What if there was a proven formula that could help you persuade more people than ever before? And what if that same formula could improve your presentation skills to make your delivery more engaging, more compelling and more dynamic?
Imagine what that would do for you.
Over 2,300 years ago, the Greek philosopher, Aristotle, wrote about the three secrets used by persuasive speakers.
His strategies are as true and relevant today as they were in 350 BC. They still form the basis of many public speaking books and persuasion manuals today.
Great persuaders have a competitive edge
Persuasive presentation skills are essential in business today. They are a key determinant of career success.
How you say something has so much more impact than the actual words you use. That’s true whether you are speaking in front of a large audience, presenting your product to a prospect or attending an interview.
All great leaders are persuasive speakers. It’s what gets them ahead in business life.
So, how do they do it?
The 3 components of a persuasive presentation
In the 4thcentury B.C. Aristotle distilled his theory on the three persuasive appeals in his book “On Rhetoric”. In it, he detailed the three essential qualities your presentation needs before your audience will take on board your message.
Aristotle declared that there are three essential building blocks to successful persuasion:
- Ethos – The trustworthiness and credibility of the speaker
- Pathos – The degree to which your argument stirs the emotions of the audience
- Logos – The logical appeal
Let me elaborate.
Ethos - Trust and credibility
Before your audience buy into your argument, they buy into you. That only happens once they trust you.
Trust is the vital ingredient in any relationship.
If your audience perceive your ‘Ethos’ to be high, they’re engaged from the start. They will assume that what you have to say is valuable and worthwhile. They will start with an open mind and are more pre-disposed to what you have to say.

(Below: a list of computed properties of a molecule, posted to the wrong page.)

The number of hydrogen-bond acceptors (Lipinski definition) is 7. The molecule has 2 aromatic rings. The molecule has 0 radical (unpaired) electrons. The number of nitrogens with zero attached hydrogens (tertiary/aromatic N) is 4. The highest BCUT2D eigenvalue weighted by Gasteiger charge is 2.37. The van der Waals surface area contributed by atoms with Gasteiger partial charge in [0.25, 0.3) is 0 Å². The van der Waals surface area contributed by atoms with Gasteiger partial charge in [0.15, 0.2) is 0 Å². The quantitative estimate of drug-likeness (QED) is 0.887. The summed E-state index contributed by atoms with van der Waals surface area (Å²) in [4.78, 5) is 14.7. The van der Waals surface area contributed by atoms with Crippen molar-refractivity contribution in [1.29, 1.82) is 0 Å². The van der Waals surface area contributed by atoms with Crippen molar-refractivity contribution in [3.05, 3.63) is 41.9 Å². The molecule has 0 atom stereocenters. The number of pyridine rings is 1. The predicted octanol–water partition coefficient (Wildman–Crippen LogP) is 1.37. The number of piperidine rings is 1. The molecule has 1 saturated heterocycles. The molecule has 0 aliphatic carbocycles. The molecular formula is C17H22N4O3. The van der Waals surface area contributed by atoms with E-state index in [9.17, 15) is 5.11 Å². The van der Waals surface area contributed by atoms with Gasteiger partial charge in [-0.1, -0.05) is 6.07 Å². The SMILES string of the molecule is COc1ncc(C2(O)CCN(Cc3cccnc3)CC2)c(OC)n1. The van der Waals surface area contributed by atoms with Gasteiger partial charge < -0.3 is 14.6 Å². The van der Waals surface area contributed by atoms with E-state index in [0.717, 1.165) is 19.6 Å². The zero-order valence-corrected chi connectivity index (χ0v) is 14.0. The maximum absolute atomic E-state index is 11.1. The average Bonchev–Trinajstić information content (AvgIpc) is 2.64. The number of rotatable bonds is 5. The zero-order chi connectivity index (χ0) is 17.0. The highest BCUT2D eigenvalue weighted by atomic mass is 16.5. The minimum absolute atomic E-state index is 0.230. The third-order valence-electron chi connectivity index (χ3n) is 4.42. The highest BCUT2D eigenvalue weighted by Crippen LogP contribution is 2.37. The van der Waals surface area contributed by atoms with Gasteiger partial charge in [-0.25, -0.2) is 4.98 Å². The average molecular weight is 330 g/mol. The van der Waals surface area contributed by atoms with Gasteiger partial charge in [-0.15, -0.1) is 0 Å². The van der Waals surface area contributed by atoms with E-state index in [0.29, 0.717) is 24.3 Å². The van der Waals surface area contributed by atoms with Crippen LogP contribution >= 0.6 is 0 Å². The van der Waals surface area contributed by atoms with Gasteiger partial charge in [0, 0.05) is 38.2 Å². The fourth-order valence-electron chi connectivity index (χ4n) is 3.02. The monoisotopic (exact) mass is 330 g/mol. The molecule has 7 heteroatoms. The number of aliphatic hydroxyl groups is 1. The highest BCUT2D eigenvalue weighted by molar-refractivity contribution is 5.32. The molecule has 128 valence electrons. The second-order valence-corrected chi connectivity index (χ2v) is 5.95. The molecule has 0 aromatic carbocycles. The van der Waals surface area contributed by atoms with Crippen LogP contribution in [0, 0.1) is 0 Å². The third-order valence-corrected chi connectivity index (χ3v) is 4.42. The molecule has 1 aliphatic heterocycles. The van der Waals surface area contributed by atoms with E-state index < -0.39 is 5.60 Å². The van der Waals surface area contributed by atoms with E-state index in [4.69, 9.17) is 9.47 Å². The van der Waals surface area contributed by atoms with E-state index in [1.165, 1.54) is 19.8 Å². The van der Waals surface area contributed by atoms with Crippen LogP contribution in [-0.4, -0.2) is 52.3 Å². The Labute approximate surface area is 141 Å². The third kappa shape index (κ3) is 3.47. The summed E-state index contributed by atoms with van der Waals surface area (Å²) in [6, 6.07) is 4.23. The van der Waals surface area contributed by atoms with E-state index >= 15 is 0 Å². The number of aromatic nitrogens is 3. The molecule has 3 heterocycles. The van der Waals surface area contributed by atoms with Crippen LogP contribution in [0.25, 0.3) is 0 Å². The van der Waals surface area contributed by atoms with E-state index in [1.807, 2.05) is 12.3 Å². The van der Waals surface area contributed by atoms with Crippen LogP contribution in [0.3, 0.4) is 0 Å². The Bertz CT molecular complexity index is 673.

Provided you can still deliver a compelling presentation that is! Here are some superb tips from the world champion of public speaking if you need them.
But here's the catch.
It's your audience that decides whether you are credible and trustworthy. It isn't enough just for you to believe that you are knowledgeable and confident in your subject and honest in your endeavours.
Here are 5 building blocks of trust and credibility.
Sincerity and congruency;
People often sense when speakers say things that are not aligned to what they truly believe. Persuasive speakers maintain consistency with their beliefs and values, even if that means showing some signs of vulnerability. Your audience will like you all the more because of it.
Stick to presenting on subjects where you have genuine knowledge and expertise. This will clearly differentiate you from other presenters. That may involve investing time and effort to become a credible expert.
Similarity to your audience;
We are much more inclined to believe someone who we think is similar to us. Demonstrating that you are working towards a common purpose will reap enormous dividends. As will focusing your presentation on the audience, their needs and what's important to them. That means using "you" and "your" far more than "I/We/Our/My".
People become anxious about unknowns and often assume the worst when not fully informed. Glossing over potential issues and concerns damages trust. The most persuasive speakers share their thoughts and feelings. Letting people know where they stand allows trust to flourish.